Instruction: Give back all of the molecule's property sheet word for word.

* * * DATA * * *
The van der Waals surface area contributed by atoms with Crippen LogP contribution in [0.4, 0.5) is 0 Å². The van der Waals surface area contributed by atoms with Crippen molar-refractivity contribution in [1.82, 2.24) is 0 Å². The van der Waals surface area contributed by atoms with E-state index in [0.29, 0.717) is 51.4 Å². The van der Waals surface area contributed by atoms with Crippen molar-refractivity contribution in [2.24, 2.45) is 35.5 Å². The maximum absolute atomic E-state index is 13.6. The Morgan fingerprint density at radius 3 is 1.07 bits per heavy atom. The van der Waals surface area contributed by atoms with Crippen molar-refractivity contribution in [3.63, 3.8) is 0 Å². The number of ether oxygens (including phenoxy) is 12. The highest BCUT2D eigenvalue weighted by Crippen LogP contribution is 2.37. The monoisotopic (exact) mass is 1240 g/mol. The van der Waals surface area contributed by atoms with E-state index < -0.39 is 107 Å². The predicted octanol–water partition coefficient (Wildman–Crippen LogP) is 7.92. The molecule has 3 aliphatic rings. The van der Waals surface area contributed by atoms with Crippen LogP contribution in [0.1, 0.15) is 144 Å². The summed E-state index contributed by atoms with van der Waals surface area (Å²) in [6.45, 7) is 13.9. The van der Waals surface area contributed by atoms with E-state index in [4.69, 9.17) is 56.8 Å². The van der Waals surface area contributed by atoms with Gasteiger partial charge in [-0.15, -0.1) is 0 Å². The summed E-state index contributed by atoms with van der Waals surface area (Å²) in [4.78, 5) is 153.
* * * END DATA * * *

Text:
The van der Waals surface area contributed by atoms with Crippen LogP contribution in [0.4, 0.5) is 0 Å². The van der Waals surface area contributed by atoms with Crippen molar-refractivity contribution in [1.82, 2.24) is 0 Å². The van der Waals surface area contributed by atoms with E-state index in [0.29, 0.717) is 51.4 Å². The van der Waals surface area contributed by atoms with Crippen molar-refractivity contribution in [2.24, 2.45) is 35.5 Å². The maximum absolute atomic E-state index is 13.6. The Morgan fingerprint density at radius 3 is 1.07 bits per heavy atom. The van der Waals surface area contributed by atoms with Crippen molar-refractivity contribution in [3.63, 3.8) is 0 Å². The number of ether oxygens (including phenoxy) is 12. The highest BCUT2D eigenvalue weighted by Crippen LogP contribution is 2.37. The monoisotopic (exact) mass is 1240 g/mol. The van der Waals surface area contributed by atoms with E-state index < -0.39 is 107 Å². The predicted octanol–water partition coefficient (Wildman–Crippen LogP) is 7.92. The molecule has 3 aliphatic rings. The van der Waals surface area contributed by atoms with Crippen LogP contribution in [0.1, 0.15) is 144 Å². The summed E-state index contributed by atoms with van der Waals surface area (Å²) in [6.45, 7) is 13.9. The van der Waals surface area contributed by atoms with E-state index in [4.69, 9.17) is 56.8 Å². The van der Waals surface area contributed by atoms with Gasteiger partial charge in [-0.15, -0.1) is 0 Å². The summed E-state index contributed by atoms with van der Waals surface area (Å²) in [4.78, 5) is 153.